Did the Lockport school district expend resources to investigate a parent who's vehemently opposed to its facial recognition camera system?
That's one of a series of questions involving the surveillance system that the investigated parent wants answered publicly by district officials.
The Citizens Petition for School District Accountability, posted late Tuesday at iPetitions (https://www.ipetitions.com/petition/LockportDistrictAccountability) calls for accountability on the district's part for the approval and installation of its facial- and object recognition cameras — which have been rendered inoperable, for the next 18 months at least, by a new state law that bars their use while privacy and other issues of biometric security systems in schools are further studied.
The petition, put up by district parent and contributing Union-Sun & Journal columnist Jim Shultz, states the cameras project “was a mistake that cost taxpayers $2.7 million” and it poses a series of questions about:
— "Financial conflicts" on the part of Anthony Olivo, a security consultant to the district who was shown to have a financial stake in SNTechnologies, the company that developed the Aegis software suite that powers the cameras.
— Alerts generated by the system since the district activated it in January 2020, from false matches and any positive matches to faces in the Aegis database of "watched" or unwanted persons.
The petition further poses a single question on the matter of "investigating a parent": "How does the district justify its use of public resources to investigate the background of a parent solely on the basis of him raising questions about a district project?" The question is prefaced with a summary of documented efforts, by or on behalf of the district, to investigate Shultz's background — "his employer, the college he went to, past associations, and other matters."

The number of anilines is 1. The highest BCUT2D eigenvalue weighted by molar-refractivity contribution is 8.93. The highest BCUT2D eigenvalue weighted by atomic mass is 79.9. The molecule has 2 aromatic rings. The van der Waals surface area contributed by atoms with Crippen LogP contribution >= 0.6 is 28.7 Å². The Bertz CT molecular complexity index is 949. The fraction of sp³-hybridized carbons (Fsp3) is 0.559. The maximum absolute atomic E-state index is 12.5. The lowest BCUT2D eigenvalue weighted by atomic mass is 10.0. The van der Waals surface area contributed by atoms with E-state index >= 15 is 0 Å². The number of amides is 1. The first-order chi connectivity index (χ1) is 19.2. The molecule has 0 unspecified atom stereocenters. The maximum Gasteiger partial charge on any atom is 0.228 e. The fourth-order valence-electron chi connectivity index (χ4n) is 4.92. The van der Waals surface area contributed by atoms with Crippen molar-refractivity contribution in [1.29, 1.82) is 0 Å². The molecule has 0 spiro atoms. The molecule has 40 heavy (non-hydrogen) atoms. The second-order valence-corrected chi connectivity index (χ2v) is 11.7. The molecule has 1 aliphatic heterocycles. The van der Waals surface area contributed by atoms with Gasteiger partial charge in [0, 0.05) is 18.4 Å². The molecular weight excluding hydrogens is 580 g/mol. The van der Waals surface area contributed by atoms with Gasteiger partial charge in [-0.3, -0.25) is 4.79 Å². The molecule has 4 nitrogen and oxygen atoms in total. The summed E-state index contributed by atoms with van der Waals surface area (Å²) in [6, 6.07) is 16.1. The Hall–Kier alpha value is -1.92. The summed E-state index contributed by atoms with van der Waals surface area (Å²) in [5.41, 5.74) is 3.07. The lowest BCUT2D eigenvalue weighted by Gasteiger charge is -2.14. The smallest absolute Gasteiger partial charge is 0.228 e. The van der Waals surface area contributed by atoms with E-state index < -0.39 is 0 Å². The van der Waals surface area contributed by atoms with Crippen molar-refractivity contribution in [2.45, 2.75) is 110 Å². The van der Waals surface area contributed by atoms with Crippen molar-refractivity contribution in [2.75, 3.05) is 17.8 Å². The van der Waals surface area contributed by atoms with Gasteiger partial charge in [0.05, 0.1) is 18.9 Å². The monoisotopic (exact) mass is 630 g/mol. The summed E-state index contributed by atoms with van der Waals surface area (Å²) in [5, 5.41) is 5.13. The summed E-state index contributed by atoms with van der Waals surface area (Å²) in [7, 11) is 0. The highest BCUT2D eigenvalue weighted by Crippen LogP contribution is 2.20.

Among the documents referenced is the transcript of a recorded September 2018 meeting between US&J editorial staff members and district officials including Superintendent Michelle Bradley and Assistant Superintendent Deborah Coder in which Coder revealed Shultz's background was being looked into.
“They were bragging about all the stuff they found out about me on the internet,” Shultz said in a Wednesday telephone interview. “I've been investigated by authoritarian governments in South America and threatened with arrests, but I never thought I'd have to take it from a small city school district. It's insane.”
Shultz said he showed up one day at a school board meeting, in 2018, to suggest the district look more closely into the facial recognition system that they were still exploring at the time, and later learned “they were so threatened, being questioned, that they decided to investigate me.”
“If they'd put that same amount of energy on their surveillance system that they used to investigate me, we wouldn't have wasted $2.7 million on it,” he said.
The petition, which as of late Wednesday had been signed by 46 people, asks the Lockport Board of Education to "promptly reply to these questions."
“The (board) functions on the basis of public trust, but that trust only works if there's accountability when mistakes are made," the petition states. "As a community we have a right to answers to three sets of questions and we are calling on the board to answer these questions, in writing and publicly on the district web site.”
Superintendent Bradley did not respond to the US&J's questions about the petition on Wednesday. School board president Karen Young said she would discuss it with this reporter at a later date.
Follow John D’Onofrio on Twitter with “Good Morning, Lockport, N.Y.” weekday mornings at @LockportJournal.